Last weekend we had the sad task of capturing a handsome young adult male Vervet monkey who was the tragic victim of some morally retarded scumbag who thought he could prove his dubious manhood by shooting an arrow into the body of an unsuspecting monkey.

One can only imagine the pain and anguish suffered by the monkey as the arrow smashed through his body then protruded obscenely from either side, sharp point at one end and gayly coloured feather flights at the other. To watch that monkey in the last hours of his life as he struggled to breath with one collapsed lung and his body shaking from the effects of massive infection, getting weaker by the minute and struggling more and more to hold tight and not fall to the ground far below, is an experience I would hope to erase from my memory but never will.
We can only hope that someone who knows who this coward is will have the courage to contact us and provide the information we need for an arrest and conviction. Nothing would give me more pleasure than to see this despicable person thrown into jail and subjected to whatever might await him there.
As of today the reward offered for information leading to an arrest and conviction has been increased to R12 000 .
Following below is a statement sent through to the South Coast Herald for inclusion in an article published this week about the shooting and subsequent death of this monkey:
“On Saturday evening we were alerted to the plight of a male Vervet monkey in Uvongo. He had been shot through with an arrow from a bow, the arrow penetrating his chest from the left next to his shoulder, and protruding from his abdomen on the right.

The monkey was high in the branches of a dead tree and rather than disturb him at the risk of losing him in the failing light, we decided to return the next morning to dart him with a sedative and catch him that way. We were told that he had been in that tree for at least two days. It was obvious from his labored breathing and the tremors racking his body every now and again that he was in a bad way.

We returned on Sunday and after some effort managed to sedate him and catch him. Unfortunately he died a few minutes after capture. Close inspection and a post mortem at the vet showed that the arrow had passed through the left lung, through the diaphragm and through his liver before exiting the right abdominal body wall.

Severe peritonitis had set in and this monkey suffered terribly before eventually dying from his injuries and the related infection.

It should be stated that this is the fifth monkey that we know to having been shot with an arrow along a sixty kilometer section of the South Coast, stretching from Scottburgh to Uvongo. (Scottburgh – 1 adult male, Pennington – 1 adult female, 1 adult male, Uvongo – 1 adult male, Oslo beach – 1 adult unknown gender).

Most South Coast residents we have spoken to are incensed at this cruelty and are quick to point out this must be the work of a few socially dysfunctional individuals. It is certainly not representative of the attitude of most South Coast residents to monkeys. Even those who consider monkeys a pest and a nuisance would not want to see them injured.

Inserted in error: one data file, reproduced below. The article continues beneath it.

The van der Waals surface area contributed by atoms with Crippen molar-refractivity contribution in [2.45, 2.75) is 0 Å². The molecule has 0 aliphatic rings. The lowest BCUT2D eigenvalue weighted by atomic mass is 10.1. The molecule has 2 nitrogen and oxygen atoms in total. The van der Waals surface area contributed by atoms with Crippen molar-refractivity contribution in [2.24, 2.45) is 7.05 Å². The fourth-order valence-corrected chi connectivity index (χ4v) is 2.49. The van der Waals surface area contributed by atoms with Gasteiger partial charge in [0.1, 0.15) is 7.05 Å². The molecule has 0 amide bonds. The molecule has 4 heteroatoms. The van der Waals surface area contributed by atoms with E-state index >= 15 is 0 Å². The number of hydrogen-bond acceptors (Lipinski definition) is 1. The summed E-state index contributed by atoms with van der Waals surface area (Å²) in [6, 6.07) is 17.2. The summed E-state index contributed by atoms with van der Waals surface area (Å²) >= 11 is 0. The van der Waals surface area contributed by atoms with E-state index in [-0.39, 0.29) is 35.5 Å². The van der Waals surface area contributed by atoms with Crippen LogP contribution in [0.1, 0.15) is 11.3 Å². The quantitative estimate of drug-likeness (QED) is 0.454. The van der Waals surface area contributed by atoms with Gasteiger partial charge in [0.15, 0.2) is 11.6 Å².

Shooting or in any other way injuring monkeys is an offence in terms of both the provincial conservation ordinance and the national Animal Protection Act, and contravention of these laws carries heavy penalties, which could include both a fine and a jail sentence.

Perceptions that monkeys are breeding out of control are totally wrong. Every troop that we monitor is actually decreasing in size from one year to the next as their habitat is degraded and they have to spend more and more time in urban areas, facing the threat of motor vehicles, dogs, electrocution on high voltage power lines, razor wire, people with pellet guns, paintball guns and catapults, poison, and much more. These cause far more fatalities than natural predators ever did.

Monkey Helpline appeals to members of the public to keep a look out for these ruthless killers of monkeys. We believe that all these cases are related, either carried out by the same person or by a small group of two or three working together. We would like to see a public comment and denouncement of these arrow killings made by the archery/bow hunting fraternity, but their silence has been deafening. This leaves the impression, expressed by many who have contacted us, that these cruel killings are condoned by the archery and bow hunting fraternities.

Anyone with information about any of these shootings can contact Monkey Helpline on 082 659 4711 (Steve) or 082 411 5444 (Carol), or on, on . All information will be treated with utmost discretion and there is an R11000 reward for any information that leads to the arrest and conviction of the perpetrator or perpetrators.”



Top – The monkey sits forlornly and in terrible pain on a Strelitzia leaf, the arrow clearly visible.

Second down – Carol holds the sedated, dying monkey upright in an attempt to assist his laboured breathing.

Third down – Checking for a heart beat – in vain.

Bottom – Our regular vet, Dr Kerry Easson, does the post mortem to assess the damage causd by the arrow.